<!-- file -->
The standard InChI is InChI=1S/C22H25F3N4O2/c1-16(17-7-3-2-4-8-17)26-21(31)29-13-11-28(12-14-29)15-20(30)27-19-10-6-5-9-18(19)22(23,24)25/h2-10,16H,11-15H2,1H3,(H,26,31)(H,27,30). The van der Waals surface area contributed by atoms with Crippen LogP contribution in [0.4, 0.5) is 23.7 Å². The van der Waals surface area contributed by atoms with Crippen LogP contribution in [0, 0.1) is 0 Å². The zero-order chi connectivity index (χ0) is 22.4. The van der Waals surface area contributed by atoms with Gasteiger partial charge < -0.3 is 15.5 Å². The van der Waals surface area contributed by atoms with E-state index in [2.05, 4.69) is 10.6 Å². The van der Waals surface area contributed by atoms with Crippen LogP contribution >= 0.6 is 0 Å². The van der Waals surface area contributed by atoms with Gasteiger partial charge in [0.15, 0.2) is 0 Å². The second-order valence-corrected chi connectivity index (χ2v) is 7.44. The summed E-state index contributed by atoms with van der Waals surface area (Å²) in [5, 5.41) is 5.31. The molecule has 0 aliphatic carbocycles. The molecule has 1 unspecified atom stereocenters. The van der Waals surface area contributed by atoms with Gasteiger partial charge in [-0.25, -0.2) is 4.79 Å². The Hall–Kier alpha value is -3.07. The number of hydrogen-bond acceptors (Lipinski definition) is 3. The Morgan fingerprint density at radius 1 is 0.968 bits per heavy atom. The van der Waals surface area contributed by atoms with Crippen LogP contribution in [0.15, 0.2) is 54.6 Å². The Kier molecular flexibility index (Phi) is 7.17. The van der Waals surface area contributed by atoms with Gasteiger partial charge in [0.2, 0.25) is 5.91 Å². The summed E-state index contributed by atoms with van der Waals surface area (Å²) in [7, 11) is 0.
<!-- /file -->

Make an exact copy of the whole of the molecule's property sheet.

The standard InChI is InChI=1S/C22H25F3N4O2/c1-16(17-7-3-2-4-8-17)26-21(31)29-13-11-28(12-14-29)15-20(30)27-19-10-6-5-9-18(19)22(23,24)25/h2-10,16H,11-15H2,1H3,(H,26,31)(H,27,30). The van der Waals surface area contributed by atoms with Crippen LogP contribution in [0.4, 0.5) is 23.7 Å². The van der Waals surface area contributed by atoms with Crippen LogP contribution in [0, 0.1) is 0 Å². The zero-order chi connectivity index (χ0) is 22.4. The van der Waals surface area contributed by atoms with Gasteiger partial charge < -0.3 is 15.5 Å². The van der Waals surface area contributed by atoms with E-state index in [2.05, 4.69) is 10.6 Å². The van der Waals surface area contributed by atoms with Crippen LogP contribution >= 0.6 is 0 Å². The van der Waals surface area contributed by atoms with Gasteiger partial charge in [0.15, 0.2) is 0 Å². The second-order valence-corrected chi connectivity index (χ2v) is 7.44. The summed E-state index contributed by atoms with van der Waals surface area (Å²) in [5, 5.41) is 5.31. The molecule has 0 aliphatic carbocycles. The molecule has 1 unspecified atom stereocenters. The van der Waals surface area contributed by atoms with Gasteiger partial charge in [-0.25, -0.2) is 4.79 Å². The Hall–Kier alpha value is -3.07. The number of hydrogen-bond acceptors (Lipinski definition) is 3. The Morgan fingerprint density at radius 1 is 0.968 bits per heavy atom. The van der Waals surface area contributed by atoms with Crippen LogP contribution in [0.15, 0.2) is 54.6 Å². The Kier molecular flexibility index (Phi) is 7.17. The van der Waals surface area contributed by atoms with Gasteiger partial charge in [0.2, 0.25) is 5.91 Å². The summed E-state index contributed by atoms with van der Waals surface area (Å²) in [7, 11) is 0.